- Hit home the idea that counterfeit detection boils down to paying close attention. Proper cash handling is the first step in detecting counterfeit money. Reinforcing even simple tasks like facing bills and organizing bills by denomination can train employees to be more attentive when handling money.
Increase floor presence.
Putting more staff on the floor is an obvious theft deterrent, but the idea of “presence” goes beyond this. Simply greeting each customer at the door and offering to help during their visit sends a powerful signal to shoppers that their activities are being monitored.
In-store theft is very often a crime of opportunity so any degree of vigilance on the staff’s part can make that opportunity seem far less appealing to would-be shoplifters.
Strengthen your CCTV or other video surveillance technology.
The lead-up to the holiday season is a great time to make improvements to your video surveillance systems in preparation for the influx of shoppers. And while installing more cameras is another obvious point, stores with older CCTV systems should consider moving to a more powerful and versatile networked video tool.
Traditional CCTV has serious drawbacks and limitations compared to modern networked video. Typically, these systems can only transmit signals to one particular set of monitors through wired connections. Networked video systems (commonly referred to as internet protocol, or IP cameras) on the other hand, capture and distribute images over a wireless internet network, making video streams accessible from multiple devices.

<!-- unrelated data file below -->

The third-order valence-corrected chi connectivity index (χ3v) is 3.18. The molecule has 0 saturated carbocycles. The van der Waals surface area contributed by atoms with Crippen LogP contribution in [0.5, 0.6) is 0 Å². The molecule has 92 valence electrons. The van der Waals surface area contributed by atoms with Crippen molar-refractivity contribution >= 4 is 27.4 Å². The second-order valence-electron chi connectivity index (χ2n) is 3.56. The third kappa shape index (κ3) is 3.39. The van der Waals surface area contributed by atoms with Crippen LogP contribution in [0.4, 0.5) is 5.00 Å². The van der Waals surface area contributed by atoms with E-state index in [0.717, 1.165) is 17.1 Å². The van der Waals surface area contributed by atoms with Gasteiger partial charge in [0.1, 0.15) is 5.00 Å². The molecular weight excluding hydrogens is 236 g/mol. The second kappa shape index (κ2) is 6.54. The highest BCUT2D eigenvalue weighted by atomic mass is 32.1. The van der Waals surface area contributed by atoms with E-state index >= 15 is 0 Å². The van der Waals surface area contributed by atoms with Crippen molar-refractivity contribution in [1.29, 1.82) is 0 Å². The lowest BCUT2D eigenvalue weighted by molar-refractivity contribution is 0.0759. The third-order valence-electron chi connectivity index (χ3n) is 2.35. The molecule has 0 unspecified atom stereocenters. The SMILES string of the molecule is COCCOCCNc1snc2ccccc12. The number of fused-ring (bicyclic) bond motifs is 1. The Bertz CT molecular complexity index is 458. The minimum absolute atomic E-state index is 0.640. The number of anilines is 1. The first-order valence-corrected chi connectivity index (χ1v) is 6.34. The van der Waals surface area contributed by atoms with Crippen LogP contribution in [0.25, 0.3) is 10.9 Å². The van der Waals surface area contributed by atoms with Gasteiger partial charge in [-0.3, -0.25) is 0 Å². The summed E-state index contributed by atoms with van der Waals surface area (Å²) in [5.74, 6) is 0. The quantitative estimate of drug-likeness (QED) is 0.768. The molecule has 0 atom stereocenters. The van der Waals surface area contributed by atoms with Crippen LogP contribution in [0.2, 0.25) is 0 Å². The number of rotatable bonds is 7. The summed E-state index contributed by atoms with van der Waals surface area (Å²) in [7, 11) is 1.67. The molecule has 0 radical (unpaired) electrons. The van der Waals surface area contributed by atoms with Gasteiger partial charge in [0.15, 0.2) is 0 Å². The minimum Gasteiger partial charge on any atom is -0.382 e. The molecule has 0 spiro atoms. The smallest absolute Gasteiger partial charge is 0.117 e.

Using a private store network, video streams can be accessed in real-time by select personnel on computers, tablets, and smartphones no matter where they are in the store. Video footage can be stored either on remote servers or in the cloud for easy reference when needed.
In addition to greater accessibility, modern networked surveillance systems can integrate into other loss prevention systems, such as point-of-service (POS) platforms to immediately flag and investigate discrepancies––a huge real-time loss prevention ability during the busy holiday season.
Check out the tools below for examples of advanced modern surveillance systems:
OpenEye is a fully-integrated loss prevention platform that combines high-performance IP cameras with recording hardware and management software that can be customized to fit the needs of each store. Those with access to the system can view video feeds from a central control center or from a mobile app. Video surveillance can be integrated with POS systems for more powerful loss prevention capabilities.
Arcdyn offers a huge selection of cameras designed for all kinds of coverage needs along with monitoring software and storage hardware. The company has developed a step-by-step process for each industry they serve. For retailers and grocers, this begins by setting priority areas of coverage, selecting the types of cameras best suited for those areas, and then setting up a cost effective, reliable recording system.